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193 9 Major Findings and Recommendations This study of the current and potential use of plastic waste in infrastructure or other applications has yielded a number of major findings and conclu- sions, with interlinkages and themes among them, and has led the commit- tee to offer recommendations related to these findings and in response to the statement of task. One theme among the findings, and implied in the statement of task, is that plastics at end of use comprise a resource that is being underutilized. The current management of plastics at end of use in the United States results in much (greater than 90 percent) of this plastic being disposed of in landfills, and a portion escapes management and re- sults in pollution of land, water, and air with plastic materials. Paradoxi- cally, there is significant demand for certain types of recycled plastics that is not being met with the current management system. Manufacturers of plastic products being used in infrastructure are the source of some of this demand. Thus, there is ample opportunity for higher levels of collection, reprocessing, and reuse of plastics at the end of their initial use phase, but the priority to pursue reuse depends on goals, policy, and economics. There is opportunity to expand reuse of plastics in infrastructure applications, for example, but it is not clear that this reuse pathway offers the greatest benefit to society. Recycling plastic into infrastructure may well not be a major contribution to diverting plastic wastes from landfills or reducing un- controlled plastic disposal and associated pollution, but it could contribute. Determining which plastic reuse pathways—or reduction of plastics use in the first instance—offer the greatest benefit to society requires clarifica- tion of goals as presented in policies at the local, state, and federal levels.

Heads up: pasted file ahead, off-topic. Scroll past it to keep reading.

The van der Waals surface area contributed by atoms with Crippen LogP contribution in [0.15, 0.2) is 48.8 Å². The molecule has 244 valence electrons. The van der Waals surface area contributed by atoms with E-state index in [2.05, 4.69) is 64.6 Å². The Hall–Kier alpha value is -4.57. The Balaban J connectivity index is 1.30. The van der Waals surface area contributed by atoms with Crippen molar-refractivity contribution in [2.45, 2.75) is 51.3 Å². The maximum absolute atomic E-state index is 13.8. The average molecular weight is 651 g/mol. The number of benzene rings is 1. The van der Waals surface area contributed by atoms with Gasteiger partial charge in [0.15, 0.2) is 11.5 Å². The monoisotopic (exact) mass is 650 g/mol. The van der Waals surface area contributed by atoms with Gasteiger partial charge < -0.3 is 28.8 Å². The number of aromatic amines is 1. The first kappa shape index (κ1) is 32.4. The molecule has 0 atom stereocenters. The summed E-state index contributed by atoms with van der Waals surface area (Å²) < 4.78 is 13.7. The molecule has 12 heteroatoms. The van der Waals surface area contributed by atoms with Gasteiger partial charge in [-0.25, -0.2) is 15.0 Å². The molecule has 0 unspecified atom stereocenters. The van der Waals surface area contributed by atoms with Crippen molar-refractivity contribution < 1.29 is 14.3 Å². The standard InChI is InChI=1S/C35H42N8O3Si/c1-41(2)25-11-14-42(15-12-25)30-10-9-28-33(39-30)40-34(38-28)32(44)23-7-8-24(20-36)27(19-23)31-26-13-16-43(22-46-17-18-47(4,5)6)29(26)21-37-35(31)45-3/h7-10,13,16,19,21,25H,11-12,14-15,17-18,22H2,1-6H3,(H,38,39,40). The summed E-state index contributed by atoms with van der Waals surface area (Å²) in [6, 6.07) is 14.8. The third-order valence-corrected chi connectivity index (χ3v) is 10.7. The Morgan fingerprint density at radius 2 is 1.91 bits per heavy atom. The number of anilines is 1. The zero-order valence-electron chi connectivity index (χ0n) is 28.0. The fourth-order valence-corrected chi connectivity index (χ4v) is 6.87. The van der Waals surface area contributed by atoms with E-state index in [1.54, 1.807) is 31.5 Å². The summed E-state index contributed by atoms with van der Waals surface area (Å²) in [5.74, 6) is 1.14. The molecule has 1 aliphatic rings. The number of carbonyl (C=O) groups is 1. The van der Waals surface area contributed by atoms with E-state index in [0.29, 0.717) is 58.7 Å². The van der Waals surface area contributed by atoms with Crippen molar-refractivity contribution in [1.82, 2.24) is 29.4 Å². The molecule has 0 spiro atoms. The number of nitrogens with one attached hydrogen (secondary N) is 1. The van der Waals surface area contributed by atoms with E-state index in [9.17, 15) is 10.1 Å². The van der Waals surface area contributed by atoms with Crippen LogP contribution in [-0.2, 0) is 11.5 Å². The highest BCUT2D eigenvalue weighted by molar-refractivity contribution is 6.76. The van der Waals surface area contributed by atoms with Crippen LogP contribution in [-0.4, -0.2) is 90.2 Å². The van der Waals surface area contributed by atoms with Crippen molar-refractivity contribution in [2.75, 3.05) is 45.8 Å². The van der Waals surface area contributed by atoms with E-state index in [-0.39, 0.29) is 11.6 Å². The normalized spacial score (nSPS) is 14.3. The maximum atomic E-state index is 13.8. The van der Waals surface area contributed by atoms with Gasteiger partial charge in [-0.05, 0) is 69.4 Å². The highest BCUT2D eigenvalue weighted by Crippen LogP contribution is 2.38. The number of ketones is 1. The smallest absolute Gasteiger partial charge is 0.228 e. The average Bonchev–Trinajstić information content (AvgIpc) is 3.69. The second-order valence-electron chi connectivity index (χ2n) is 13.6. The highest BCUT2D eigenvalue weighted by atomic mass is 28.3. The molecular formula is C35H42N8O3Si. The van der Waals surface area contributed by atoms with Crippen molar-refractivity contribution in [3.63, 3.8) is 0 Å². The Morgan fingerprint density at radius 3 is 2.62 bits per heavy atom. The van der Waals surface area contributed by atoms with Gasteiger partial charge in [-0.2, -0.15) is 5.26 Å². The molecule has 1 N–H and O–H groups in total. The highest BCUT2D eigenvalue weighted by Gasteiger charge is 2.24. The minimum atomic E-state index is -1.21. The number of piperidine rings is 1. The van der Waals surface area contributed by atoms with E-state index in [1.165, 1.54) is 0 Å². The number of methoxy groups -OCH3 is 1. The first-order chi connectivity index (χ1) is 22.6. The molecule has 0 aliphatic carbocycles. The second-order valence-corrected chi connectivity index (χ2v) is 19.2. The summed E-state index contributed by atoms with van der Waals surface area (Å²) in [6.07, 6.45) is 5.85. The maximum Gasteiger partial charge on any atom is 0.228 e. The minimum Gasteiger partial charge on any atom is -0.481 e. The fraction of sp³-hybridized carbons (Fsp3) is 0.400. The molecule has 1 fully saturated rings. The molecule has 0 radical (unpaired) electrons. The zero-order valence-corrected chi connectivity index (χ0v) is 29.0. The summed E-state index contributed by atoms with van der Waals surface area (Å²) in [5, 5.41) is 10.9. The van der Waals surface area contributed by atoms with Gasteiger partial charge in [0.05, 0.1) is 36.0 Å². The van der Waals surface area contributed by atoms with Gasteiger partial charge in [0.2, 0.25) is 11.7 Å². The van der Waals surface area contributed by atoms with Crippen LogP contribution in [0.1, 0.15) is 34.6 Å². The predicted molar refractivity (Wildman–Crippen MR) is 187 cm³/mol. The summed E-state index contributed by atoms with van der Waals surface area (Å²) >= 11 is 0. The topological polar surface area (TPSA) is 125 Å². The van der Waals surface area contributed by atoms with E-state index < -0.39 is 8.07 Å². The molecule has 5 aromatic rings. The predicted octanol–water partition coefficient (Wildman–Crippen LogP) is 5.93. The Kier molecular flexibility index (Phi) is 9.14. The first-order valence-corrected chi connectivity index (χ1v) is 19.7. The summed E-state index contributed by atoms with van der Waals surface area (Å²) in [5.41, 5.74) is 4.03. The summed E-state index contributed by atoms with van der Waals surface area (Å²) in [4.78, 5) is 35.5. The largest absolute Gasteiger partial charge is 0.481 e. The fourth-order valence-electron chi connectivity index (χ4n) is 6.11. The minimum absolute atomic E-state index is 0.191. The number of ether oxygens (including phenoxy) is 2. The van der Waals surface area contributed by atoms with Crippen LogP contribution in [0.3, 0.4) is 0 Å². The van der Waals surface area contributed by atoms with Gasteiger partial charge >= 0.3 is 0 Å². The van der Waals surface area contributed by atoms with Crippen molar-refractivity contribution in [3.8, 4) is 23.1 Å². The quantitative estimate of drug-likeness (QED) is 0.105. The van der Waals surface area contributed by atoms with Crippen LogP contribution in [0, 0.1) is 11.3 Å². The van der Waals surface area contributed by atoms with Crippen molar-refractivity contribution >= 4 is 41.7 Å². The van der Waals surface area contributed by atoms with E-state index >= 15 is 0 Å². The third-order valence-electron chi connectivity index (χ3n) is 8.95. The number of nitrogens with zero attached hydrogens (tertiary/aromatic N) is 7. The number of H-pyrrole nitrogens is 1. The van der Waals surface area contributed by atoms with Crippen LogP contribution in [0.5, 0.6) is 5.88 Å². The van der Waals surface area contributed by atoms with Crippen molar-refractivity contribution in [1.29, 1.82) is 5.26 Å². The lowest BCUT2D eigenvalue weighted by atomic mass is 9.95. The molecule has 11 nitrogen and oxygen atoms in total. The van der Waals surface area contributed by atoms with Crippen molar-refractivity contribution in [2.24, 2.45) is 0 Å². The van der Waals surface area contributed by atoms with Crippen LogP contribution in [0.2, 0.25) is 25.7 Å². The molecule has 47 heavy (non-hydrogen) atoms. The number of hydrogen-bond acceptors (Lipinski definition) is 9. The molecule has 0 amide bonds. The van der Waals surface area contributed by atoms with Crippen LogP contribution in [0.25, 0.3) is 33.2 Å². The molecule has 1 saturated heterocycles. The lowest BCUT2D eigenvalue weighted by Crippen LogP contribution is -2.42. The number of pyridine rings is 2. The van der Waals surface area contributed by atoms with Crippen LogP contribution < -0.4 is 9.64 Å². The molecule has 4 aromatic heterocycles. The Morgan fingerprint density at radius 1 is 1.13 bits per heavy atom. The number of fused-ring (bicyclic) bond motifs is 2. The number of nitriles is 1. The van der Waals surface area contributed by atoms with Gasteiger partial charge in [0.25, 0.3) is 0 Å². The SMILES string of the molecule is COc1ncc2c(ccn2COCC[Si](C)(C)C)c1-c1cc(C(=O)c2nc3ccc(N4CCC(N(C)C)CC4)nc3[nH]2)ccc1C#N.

194 RECYCLED PLASTICS IN INFRASTRUCTURE Life-cycle economic and environmental assessments are needed to inform these policies. MAJOR FINDINGS AND CONCLUSIONS Current Understanding of the Potential for Recycled Plastics in Infrastructure 1. Opportunities for using recycled plastic waste in infrastructure have been explored and evaluated for decades but with limited suc- cess in furthering deployment in the United States. In some cases, such as using recycled plastics as concrete additives and aggregates, laboratory evaluations and small-scale piloting have revealed po- tential engineering characteristics that could be problematic. A number of applications, including use in asphalt pavement mixes, railroad ties, and marine piles, have attracted commercial interest to varying degrees. However, only one product, drainage pipe, has generated significant demand from infrastructure owners. In other cases, such as asphalt pavement and railroad ties, acceptance by infrastructure owners has been inhibited by factors that include high material and installation costs, uncertainties about long-term performance and environmental impacts, and general lack of famil- iarity with the product. 2. The factors that are inhibiting commercial interest and demand by infrastructure owners differ by application. For recycled plastics use in asphalt pavement, key factors are uncertainties about the technical requirements for formulation, dosage, and methods of addition into the asphalt pavement mix; effects on long-term ma- terial and structural performance; pavement recyclability at end of service life; and release of microplastics from the pavement as it wears. Further research and testing to increase understanding of these factors will be critically important to the prospects of re- cycled plastics being a feedstock for asphalt pavement that is com- mercially viable and potentially helpful in reducing the amount of plastics waste disposed in landfills or leaked to the environment. Making the Best Use of Limited Supplies of Recycled Plastics 3. An expansion of infrastructure applications of recycled plastics will depend on a supply of plastics with the requisite physical and chemi- cal properties with minimal contamination. This supply must be